HomeMetaphor and Manipulation

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Published on Wednesday, March 06, 2019 by Céline Guilleux

Summary

Since Metaphors We Live By by Lakoff and Johnson was published [1980], studies adopting a cognitive approach to metaphor have proliferated and it is now generally acknowledged that metaphors have a cognitive function; they not only structure our language and discourse, but also our thought system, as they allow us to conceptualize a target domain thanks to a source domain. Cognitive linguistics, however, was frequently criticized for not considering the ornamental and rhetorical functions of metaphor. Other approaches were thus developed to take these functions into account, including Critical Metaphor Theory (Charteris-Black [2004]), which largely relies on Critical Discourse Analysis. Nevertheless, Charteris-Black based his studies on large corpora of political, religious, or journalistic texts and found that metaphor, because of its cognitive and affective appeal, remained the ultimate rhetorical tool in some genres.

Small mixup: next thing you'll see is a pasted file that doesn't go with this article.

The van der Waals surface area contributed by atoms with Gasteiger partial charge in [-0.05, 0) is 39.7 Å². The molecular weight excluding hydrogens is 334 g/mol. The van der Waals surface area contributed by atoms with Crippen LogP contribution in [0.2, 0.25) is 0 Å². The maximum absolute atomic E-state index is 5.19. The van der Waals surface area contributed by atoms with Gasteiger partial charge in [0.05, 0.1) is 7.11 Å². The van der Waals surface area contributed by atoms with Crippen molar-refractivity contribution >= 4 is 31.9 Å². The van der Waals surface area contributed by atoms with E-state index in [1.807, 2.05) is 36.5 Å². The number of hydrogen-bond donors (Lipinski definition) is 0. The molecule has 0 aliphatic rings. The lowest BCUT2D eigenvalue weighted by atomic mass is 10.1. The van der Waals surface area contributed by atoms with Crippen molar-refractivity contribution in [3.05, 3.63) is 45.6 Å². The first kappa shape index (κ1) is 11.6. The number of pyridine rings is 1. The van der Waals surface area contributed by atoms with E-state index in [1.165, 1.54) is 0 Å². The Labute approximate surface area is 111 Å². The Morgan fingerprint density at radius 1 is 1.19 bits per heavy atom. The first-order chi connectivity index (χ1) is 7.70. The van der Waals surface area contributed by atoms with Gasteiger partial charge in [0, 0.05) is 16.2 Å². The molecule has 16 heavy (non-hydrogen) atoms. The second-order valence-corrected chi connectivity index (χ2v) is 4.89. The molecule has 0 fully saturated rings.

Announcement

The Linguistics Research Center (CEL - EA 1663) will host a Conference in English on "Metaphor and Manipulation" at University Jean Moulin (Lyon 3), on Friday, May 17th 2019.

Keynote speakers

  • Prof. Jonathan Charteris-Black, University of the West of England - Bristol (England)
  • Prof. Herbert Colston, University of Alberta (Canada)

Argument